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November 12, 1977 - Image 3

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Michigan Daily, 1977-11-12

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The Michigan Daily-Saturday, November 12, 1977-Page 3

3 1

. YOU S~EE lN&,S MAn 4CALL XZDAULY
Slick tick
If the. Daily isn't snappy enough for your literary taste, you may be
interested in picking up a copy of the University's new super-slick
publication - the Winter Term Time Schedule. Yes, the lack-luster time
schedules of yesteryear have given way to a new breed complete with full
page color ads for speakers and guitars and a subscription card offering
"special student savings on popular magazines." According to
Scheduling Office Director Alfred Stuart, the new format has cut time
schedule costs in half, while providing students with 30 per cent more
schedules. Once the local political organizations get wind of the idea,
there may be no stopping it. Imagine crowds of activists waving class
listings hastily printed on the backs of political leaflets outside CRISP the
way they now do with football lineups outside the stadium. "Free class
schedules! Get your free class schedules!" The mind boggles.
"The whole heritage bit"

Crew members and
a team of Peruvian
technicians put the
finishing touches on
Norwegian explorer
Thor Heyerdahl's
latest. creation a
30-ton replica of an
ancient Sumerian

reed boat.

Heyer-

dahl will attempt to
navigate the good
ship "Tigris" down
the Persian Gulf to

the Indian Ocean.

,,
.

Rapes keep women running

If you tried to go to the bank, and found the revolving doors immobile
yesterday, you probably figured out that it was Veterans Day. 9r, if you
were strolling down Main Street yesterday morning, the columns of mar-
ching, marching, marching people would have clued you in. Operating on
the principle that "everybody loves a parade," the Washtenaw County
Veterans staged their third annual march. Scores of little kids, hardy
veterans and the usual smattering of high school bands and majorettes
lifted their collective heels and toes for the event. With music playing and
flags waving, Veteran George Hains described the parade as "the whole
heritage bit." "We're not interested.in promoting war, he said, "we're
just trying to preserve a little heritage and patriotism for the
youngsters." Patriotisn is nice, agreed 9-year-old Kathy Chapekis, "but
it's fun to get out of school. That's the best."
"
In trouble again

SAN JOSE, Calif. (AP) - Joyce
Swanson wears running shoes to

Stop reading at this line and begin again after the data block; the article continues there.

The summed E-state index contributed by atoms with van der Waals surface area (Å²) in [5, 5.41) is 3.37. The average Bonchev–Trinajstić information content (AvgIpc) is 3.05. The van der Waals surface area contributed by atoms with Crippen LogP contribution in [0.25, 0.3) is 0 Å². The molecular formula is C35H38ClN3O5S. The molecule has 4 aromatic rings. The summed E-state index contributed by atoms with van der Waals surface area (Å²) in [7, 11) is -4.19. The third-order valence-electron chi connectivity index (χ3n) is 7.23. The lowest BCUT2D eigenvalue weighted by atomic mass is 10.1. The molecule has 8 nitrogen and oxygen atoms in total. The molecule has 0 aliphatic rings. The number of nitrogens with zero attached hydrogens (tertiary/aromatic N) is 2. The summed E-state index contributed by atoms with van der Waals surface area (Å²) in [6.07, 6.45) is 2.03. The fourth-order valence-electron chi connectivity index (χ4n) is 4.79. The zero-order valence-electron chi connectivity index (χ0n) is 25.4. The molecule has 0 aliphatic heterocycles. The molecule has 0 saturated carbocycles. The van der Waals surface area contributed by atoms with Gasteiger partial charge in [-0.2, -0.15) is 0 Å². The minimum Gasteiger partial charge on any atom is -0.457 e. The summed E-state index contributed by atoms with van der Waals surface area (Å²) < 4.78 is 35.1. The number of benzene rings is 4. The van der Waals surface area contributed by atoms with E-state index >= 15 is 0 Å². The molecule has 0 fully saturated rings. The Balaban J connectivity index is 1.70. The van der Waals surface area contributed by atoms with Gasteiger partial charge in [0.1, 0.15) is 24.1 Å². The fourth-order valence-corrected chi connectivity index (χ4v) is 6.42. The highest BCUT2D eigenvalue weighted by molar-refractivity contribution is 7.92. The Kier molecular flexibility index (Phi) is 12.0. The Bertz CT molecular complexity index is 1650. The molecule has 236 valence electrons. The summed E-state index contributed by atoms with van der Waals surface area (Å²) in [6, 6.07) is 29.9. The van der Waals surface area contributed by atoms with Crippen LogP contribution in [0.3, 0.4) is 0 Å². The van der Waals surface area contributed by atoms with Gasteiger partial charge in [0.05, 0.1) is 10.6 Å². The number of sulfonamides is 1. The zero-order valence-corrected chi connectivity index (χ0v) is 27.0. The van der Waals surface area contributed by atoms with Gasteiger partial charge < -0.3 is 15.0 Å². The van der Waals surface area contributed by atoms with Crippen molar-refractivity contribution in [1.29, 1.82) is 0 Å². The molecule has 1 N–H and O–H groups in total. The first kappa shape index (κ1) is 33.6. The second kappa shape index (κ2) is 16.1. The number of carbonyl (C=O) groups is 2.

class. She fears she may have to flee
a rapist on the 157-acre campus of
San Jose State University.
"When I dressed this morning I put
these shoes on because I thought I'd
have a better chance to get away on
foot," the 22-year-old senior said
Thursday.
Some 30 women have been sexually
assaulted on the campus or in its sur-
rounding 8-4y-15 block patch of urban
decay this year - six just this week.
A Roman Catholic nun was raped in
her convent Wednesday. Several
attacks have come in daylight.
THURSDAY night, a 30-year-old
San Jose man was shot in the chest
after he allegedly attacked a woman
officer working as 'part of a special
patrol unit, police sai#.
San Jose police Sgt. Bob Burroughs
said that after surgery, the man
would be booked for investigation of
assault with a deadly weapon.

Police said the man allegedly
approached . the officer, Jo Ann
Punneo, 30, as she sat at a bus stop,
put a knife to her throat and told her
to come with him, police said. She

"I'm scared to death at night. I won't take a class
after 5:30 p.m. and I'm afraid to go to any campus
activities after dark."
- Sheri Quinlan, San Jose State student
Rum@EMW msmomemmasema

IN ADDITION to plainclothes offi-
cers, extra police are patrolling the
tense campus. Campus and city
police are holding rape prevention
seminars and have set up escort

more than 200 whistles ard shriek
alarms from the school bookstore..
Others carry small canisters of tear
gas.
SOME STUDENTS refuse to sched-
ule night classes. "I'm scared to
death at night," said Sheri Quinlan,
18, "I won't take a class after 5:30
p.m. and I'm afraid to go to any
campus activities after dark."
The editor of the student newspa-
per, Tony Bizjak, 22, termed the
mood on campus one of "continued
surprise."
He said, "You keep expecting it to
stop but police aren't catching any-
one and it isn't stopping. It's getting
worse."
STUDENTS were stunned by this
week's string ,of rapes. "I can't
believe it. A 'nun was raped," said
Marilyn Magnasco, 19. "Now I'm
really scared."
Amy Greenberg, 19, was anxious
about what she would tell her
parents. "Whenever they 'call they
ask about the rape situation here. I
don't know what to say anymore."

freed herself and shot him.
Burroughs said the man would be
questioned about the college rapes.
He said police believe several men
are responsible for the attacks,
although some of the attacks could be
linked. He said that since July, six,
men have been arrested for rape or
attempted rape on the campus or in
the area, although he did not know
whether any had been convicted. But
still, the assaults continue.

services.
Sgt. Peter Graves refused to
discuss what specific steps the police
are taking. He added that pastpubli-
city about the rapes may have
spawned imitators. "There may be
some people out there who have
thought about committing this type
of crime. They see others getting
away with it, so they decide to try it,
too," he said.
Frightened women have bought

Daily Official Bulletin
*.....~..

MEDIATRICS

m